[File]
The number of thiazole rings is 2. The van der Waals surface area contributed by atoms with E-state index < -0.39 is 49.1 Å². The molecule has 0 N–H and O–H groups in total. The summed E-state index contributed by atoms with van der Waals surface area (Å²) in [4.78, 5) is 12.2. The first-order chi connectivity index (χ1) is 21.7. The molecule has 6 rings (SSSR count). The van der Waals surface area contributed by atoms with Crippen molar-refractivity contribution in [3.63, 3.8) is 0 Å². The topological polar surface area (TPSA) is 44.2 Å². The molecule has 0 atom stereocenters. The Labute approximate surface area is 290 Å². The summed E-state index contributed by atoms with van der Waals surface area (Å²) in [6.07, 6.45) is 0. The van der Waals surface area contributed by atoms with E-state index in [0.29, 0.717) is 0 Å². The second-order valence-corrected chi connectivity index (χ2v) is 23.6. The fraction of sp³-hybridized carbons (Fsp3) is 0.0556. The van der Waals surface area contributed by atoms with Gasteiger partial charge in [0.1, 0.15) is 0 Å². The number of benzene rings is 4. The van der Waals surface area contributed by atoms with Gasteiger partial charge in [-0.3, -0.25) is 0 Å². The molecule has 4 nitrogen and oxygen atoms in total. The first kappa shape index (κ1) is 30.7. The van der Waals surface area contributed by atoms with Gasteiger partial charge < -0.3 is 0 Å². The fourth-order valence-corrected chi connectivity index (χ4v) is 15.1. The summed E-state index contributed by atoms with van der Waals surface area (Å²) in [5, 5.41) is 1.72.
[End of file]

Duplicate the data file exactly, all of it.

The number of thiazole rings is 2. The van der Waals surface area contributed by atoms with E-state index < -0.39 is 49.1 Å². The molecule has 0 N–H and O–H groups in total. The summed E-state index contributed by atoms with van der Waals surface area (Å²) in [4.78, 5) is 12.2. The first-order chi connectivity index (χ1) is 21.7. The molecule has 6 rings (SSSR count). The van der Waals surface area contributed by atoms with Crippen molar-refractivity contribution in [3.63, 3.8) is 0 Å². The topological polar surface area (TPSA) is 44.2 Å². The molecule has 0 atom stereocenters. The Labute approximate surface area is 290 Å². The summed E-state index contributed by atoms with van der Waals surface area (Å²) in [6.07, 6.45) is 0. The van der Waals surface area contributed by atoms with E-state index in [0.29, 0.717) is 0 Å². The second-order valence-corrected chi connectivity index (χ2v) is 23.6. The fraction of sp³-hybridized carbons (Fsp3) is 0.0556. The van der Waals surface area contributed by atoms with Gasteiger partial charge in [0.1, 0.15) is 0 Å². The number of benzene rings is 4. The van der Waals surface area contributed by atoms with Gasteiger partial charge in [-0.3, -0.25) is 0 Å². The molecule has 4 nitrogen and oxygen atoms in total. The first kappa shape index (κ1) is 30.7. The van der Waals surface area contributed by atoms with Gasteiger partial charge < -0.3 is 0 Å². The fourth-order valence-corrected chi connectivity index (χ4v) is 15.1. The summed E-state index contributed by atoms with van der Waals surface area (Å²) in [5, 5.41) is 1.72.